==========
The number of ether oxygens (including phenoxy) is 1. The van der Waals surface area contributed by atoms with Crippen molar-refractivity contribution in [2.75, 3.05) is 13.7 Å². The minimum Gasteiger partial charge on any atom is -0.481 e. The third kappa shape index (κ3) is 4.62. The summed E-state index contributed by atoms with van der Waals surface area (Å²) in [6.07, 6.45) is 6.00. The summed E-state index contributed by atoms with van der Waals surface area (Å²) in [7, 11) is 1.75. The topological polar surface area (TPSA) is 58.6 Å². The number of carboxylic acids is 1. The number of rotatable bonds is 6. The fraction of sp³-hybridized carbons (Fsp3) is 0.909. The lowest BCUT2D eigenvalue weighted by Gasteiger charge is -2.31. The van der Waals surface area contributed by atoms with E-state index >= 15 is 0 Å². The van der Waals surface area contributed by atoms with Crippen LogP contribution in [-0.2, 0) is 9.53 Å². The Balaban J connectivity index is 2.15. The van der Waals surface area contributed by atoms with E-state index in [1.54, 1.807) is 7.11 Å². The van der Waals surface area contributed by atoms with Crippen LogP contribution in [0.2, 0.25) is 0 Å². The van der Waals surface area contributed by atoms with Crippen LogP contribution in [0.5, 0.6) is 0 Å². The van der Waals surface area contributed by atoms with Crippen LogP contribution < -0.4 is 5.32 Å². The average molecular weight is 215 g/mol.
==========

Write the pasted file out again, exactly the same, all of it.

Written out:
The number of ether oxygens (including phenoxy) is 1. The van der Waals surface area contributed by atoms with Crippen molar-refractivity contribution in [2.75, 3.05) is 13.7 Å². The minimum Gasteiger partial charge on any atom is -0.481 e. The third kappa shape index (κ3) is 4.62. The summed E-state index contributed by atoms with van der Waals surface area (Å²) in [6.07, 6.45) is 6.00. The summed E-state index contributed by atoms with van der Waals surface area (Å²) in [7, 11) is 1.75. The topological polar surface area (TPSA) is 58.6 Å². The number of carboxylic acids is 1. The number of rotatable bonds is 6. The fraction of sp³-hybridized carbons (Fsp3) is 0.909. The lowest BCUT2D eigenvalue weighted by Gasteiger charge is -2.31. The van der Waals surface area contributed by atoms with E-state index >= 15 is 0 Å². The van der Waals surface area contributed by atoms with Crippen LogP contribution in [-0.2, 0) is 9.53 Å². The Balaban J connectivity index is 2.15. The van der Waals surface area contributed by atoms with E-state index in [1.54, 1.807) is 7.11 Å². The van der Waals surface area contributed by atoms with Crippen LogP contribution in [0.2, 0.25) is 0 Å². The van der Waals surface area contributed by atoms with Crippen LogP contribution in [0.5, 0.6) is 0 Å². The van der Waals surface area contributed by atoms with Crippen LogP contribution < -0.4 is 5.32 Å². The average molecular weight is 215 g/mol.